Lake Mead National Recreation Area
Lake Mead National Rec Area
Lake Mead National Rec Area (Heather Perry/National Geographic/Getty)

Lake Mead National Recreation Area exhibits a startling contrast of desert and water, mountains and canyons, primitive backcountry and modern technology.

The park encompasses 110-mile-long Lake Mead, 67-mile Lake Mohave, the surrounding desert, and the isolated Shivwits Plateau in Arizona. The Shivwits can be reached only by unpaved roads from the north.

Thanks to Hoover Dam and with Las Vegas nearby, Lake Mead and Lake Mohave emerged as the center of the country's first national recreation area. Ironically, people could flock to the desert for boating, fishing, swimming, and waterskiing. Today thousands of visitors share in enjoying the cool, refreshing manmade lakes.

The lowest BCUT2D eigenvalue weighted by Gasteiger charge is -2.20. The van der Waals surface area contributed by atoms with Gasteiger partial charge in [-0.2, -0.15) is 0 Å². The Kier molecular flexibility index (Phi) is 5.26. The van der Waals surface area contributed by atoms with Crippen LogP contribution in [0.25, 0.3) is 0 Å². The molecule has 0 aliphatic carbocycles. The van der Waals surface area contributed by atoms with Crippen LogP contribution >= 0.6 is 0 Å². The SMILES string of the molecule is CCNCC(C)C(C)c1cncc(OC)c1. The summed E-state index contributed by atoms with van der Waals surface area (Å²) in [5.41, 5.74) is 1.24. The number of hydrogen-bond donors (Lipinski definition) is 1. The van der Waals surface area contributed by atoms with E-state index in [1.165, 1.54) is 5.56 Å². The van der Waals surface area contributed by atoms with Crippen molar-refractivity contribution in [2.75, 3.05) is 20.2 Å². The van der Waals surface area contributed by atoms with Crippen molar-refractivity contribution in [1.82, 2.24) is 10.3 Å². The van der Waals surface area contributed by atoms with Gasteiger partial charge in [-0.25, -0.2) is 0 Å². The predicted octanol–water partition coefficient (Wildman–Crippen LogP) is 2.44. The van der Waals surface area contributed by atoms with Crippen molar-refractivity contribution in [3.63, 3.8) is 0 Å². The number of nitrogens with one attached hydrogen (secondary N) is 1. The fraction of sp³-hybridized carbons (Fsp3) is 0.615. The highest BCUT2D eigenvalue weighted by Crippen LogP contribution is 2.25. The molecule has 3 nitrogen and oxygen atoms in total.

But drawn by water, they find many other unexpected rewards. There is the quiet and the stark, desolate beauty of the desert. There are imposing scenes of the ancient, twisted mountains of the Basin and Range province and the colorful vertical walls and high plateaus of the Grand Canyon. There is raw, untouched backcountry.

Nature will always be more impressive than Hoover Dam.

Published: 29 Apr 2002 | Last Updated: 8 Nov 2010
Details mentioned in this article were accurate at the time of publication


Sign up to Away's Travel Insider

Preview newsletter »